I love that Ms. Wright was so targeted, especially: “When an editor or agent asks it, they aren’t just looking for a demographic – they’re looking for your motivation…why are you the right writer to tell this story?…that you didn’t just dream up this book at random but that it resonates within in you. See this question as an opportunity to show both the businesslike and passionate sides of yourself – i.e., why this is a marketable book and why you alone of all the souls on earth were born to write it.” I honestly had never thought of it that way and it’s as if her advice lifted a weight off my shoulders. This gives me a lot to work with. Thanks!

  30. resnyder says:

    This is good advice. It makes you think carefully about your intended audience, and make sure that you are writing to persuade them, or at least entertain them.

  31. Jennifer Velez says:

    I’ve always been too general when answering this question, but it makes sense to be more specific. It gives the impression that you’ve put thought into your target audience. Great advice, Kim.

  32. Miss Eve says:

    Good advice! I enjoy the act of writing so much that I sometimes forget I’m writing for other people besides myself.

  33. rochhamp says:

    Thank you for the advice, Kim. I will be attending the Las Vegas Writer’s Conference next week, and the source of my anxiety is having that “I haven’t thought about this AT ALL” look when an agent asks me a question.

  34. Jackie says:

    Thanks for sharing! This is great advice I can use at my next writer’s conference pitch.

  35. Jackie says:

    Thanks for sharing! This is great advice I can use when at my next writer’s conference pitch.

  36. Cerece says:

    Thank you so much for this article and this blog. It has been tremendously helpful to me! I have worn that “I haven’t thought about this question AT ALL” t-shirt quite a bit. But, thanks to your wonderful article, I’ve realized that I DO know who my target audience is. Plus, you’ve given me the confidence to actually articulate it. How great is that!?!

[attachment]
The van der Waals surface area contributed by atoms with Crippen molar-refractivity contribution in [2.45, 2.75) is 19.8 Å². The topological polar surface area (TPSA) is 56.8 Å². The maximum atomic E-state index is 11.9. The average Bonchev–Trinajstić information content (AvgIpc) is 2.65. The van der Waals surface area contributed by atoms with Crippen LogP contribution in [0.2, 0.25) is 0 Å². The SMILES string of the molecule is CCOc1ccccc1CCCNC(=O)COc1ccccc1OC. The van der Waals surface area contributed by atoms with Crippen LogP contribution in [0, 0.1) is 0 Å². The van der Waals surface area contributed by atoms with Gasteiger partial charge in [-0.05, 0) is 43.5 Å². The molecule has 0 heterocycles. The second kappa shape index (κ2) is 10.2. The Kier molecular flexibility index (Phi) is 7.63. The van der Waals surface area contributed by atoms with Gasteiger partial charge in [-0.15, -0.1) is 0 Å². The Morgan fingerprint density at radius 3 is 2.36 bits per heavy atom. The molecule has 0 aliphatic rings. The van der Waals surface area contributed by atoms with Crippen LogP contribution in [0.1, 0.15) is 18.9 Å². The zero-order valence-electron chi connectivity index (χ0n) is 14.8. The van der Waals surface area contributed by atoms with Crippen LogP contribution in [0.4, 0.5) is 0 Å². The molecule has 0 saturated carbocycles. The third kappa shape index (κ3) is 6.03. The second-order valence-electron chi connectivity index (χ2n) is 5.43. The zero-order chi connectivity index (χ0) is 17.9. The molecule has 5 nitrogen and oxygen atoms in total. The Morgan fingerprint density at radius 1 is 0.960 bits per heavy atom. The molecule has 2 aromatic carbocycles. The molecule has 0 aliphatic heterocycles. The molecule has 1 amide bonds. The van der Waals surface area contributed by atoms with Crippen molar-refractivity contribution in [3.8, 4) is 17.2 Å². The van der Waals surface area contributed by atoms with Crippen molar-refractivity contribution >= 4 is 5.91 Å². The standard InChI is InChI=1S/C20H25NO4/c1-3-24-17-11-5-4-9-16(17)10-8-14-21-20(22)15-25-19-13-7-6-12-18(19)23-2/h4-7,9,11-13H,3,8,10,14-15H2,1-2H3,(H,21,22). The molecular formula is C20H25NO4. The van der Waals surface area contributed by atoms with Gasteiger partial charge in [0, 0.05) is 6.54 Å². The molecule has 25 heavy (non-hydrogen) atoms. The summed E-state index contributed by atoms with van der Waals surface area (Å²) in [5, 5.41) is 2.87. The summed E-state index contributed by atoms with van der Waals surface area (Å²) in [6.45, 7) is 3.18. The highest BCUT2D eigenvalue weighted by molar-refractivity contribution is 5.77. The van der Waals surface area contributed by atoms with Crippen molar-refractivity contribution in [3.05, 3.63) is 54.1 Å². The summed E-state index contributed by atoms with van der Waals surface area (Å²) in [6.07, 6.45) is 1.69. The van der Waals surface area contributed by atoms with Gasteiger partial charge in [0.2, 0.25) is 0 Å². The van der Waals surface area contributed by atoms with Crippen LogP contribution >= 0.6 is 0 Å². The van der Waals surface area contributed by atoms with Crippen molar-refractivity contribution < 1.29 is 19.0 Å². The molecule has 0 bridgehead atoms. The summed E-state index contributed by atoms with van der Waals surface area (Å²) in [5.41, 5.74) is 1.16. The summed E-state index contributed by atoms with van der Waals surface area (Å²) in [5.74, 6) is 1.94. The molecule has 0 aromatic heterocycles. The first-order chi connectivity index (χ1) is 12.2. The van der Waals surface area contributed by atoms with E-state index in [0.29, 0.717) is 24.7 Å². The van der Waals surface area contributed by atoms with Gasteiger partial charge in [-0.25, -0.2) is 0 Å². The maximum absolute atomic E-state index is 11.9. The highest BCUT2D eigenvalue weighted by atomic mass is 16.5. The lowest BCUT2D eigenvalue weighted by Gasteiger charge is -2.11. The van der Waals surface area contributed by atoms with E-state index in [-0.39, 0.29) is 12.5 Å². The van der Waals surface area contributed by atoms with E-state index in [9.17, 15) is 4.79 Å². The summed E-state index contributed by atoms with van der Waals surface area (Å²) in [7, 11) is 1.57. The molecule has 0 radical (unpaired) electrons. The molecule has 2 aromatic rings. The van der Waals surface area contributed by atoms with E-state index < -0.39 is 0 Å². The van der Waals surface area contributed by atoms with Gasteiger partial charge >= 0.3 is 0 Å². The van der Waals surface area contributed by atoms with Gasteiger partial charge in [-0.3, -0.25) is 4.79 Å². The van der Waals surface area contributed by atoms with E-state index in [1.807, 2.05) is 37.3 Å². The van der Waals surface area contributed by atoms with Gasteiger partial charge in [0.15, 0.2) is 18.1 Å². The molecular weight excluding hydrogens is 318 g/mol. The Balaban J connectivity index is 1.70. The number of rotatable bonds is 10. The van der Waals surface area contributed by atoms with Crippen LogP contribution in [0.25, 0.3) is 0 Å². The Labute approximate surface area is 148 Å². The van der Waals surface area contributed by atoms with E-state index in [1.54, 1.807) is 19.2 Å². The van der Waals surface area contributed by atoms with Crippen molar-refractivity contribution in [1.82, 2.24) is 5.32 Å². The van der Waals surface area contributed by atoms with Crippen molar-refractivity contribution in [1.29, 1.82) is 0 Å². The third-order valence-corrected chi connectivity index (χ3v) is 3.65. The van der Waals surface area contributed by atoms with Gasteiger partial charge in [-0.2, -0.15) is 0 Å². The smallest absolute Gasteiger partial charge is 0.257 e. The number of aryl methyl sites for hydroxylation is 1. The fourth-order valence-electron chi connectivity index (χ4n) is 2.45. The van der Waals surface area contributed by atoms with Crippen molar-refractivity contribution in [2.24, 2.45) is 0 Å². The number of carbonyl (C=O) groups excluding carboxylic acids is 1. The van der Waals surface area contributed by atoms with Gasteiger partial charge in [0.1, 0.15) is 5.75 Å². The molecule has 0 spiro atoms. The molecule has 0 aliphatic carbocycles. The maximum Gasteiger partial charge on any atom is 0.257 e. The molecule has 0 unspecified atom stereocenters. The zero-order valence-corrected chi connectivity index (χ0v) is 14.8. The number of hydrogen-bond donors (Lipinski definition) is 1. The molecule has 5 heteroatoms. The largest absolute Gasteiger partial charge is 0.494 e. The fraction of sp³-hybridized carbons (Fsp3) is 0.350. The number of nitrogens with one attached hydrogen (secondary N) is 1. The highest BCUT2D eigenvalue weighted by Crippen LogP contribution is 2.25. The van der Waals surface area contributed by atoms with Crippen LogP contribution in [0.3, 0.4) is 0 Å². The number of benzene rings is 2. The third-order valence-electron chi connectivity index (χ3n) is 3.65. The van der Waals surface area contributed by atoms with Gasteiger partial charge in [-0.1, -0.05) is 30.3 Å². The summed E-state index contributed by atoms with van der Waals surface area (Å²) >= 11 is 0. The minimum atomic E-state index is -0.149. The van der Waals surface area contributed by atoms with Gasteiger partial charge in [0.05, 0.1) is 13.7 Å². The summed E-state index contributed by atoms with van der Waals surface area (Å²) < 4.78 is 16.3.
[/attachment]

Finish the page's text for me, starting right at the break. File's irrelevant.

37. sefmac20 says:

    Thanks! I never considered responding to this question by explaining the inspiration.

  38. judy murray says:

    Great Article. As writers we’re so concerned that we muddy our queries with personal nonsense, we neglect to add in the heart – the reason why we were compelled to write!

  39. Glenda says:

    I’m new to ‘writing’ and I’m absorbing all the information and advice my little brain will hold. Thank you for what sounds like good instruction.

  40. happybones says:

    I’m not there yet but I want to thank you for the gold nugget.

  41. amadan says:

    A useful reminder that while I might intuitively know who my target readers are, I need to be able to articulate it. Thanks!

  42. Kim,

    Great info about target audience…I’m going to go right now to my query letter and change it! Thanks so much. All best wishes with your new book…would love to get the free copy to read.

  43. lisaahn says:

    I love this idea. I’ve been struggling with the concept of a target reader, and this sense of narrative, of a story from my own experience, helps a lot. Thank you.

  44. Debbie says:

    Kim’s article is very informative. I will be attending three writer conferences over the course of the next few months and her tips will help me have a better answer when I am asked about my target audience. Thank you!

Leave a Reply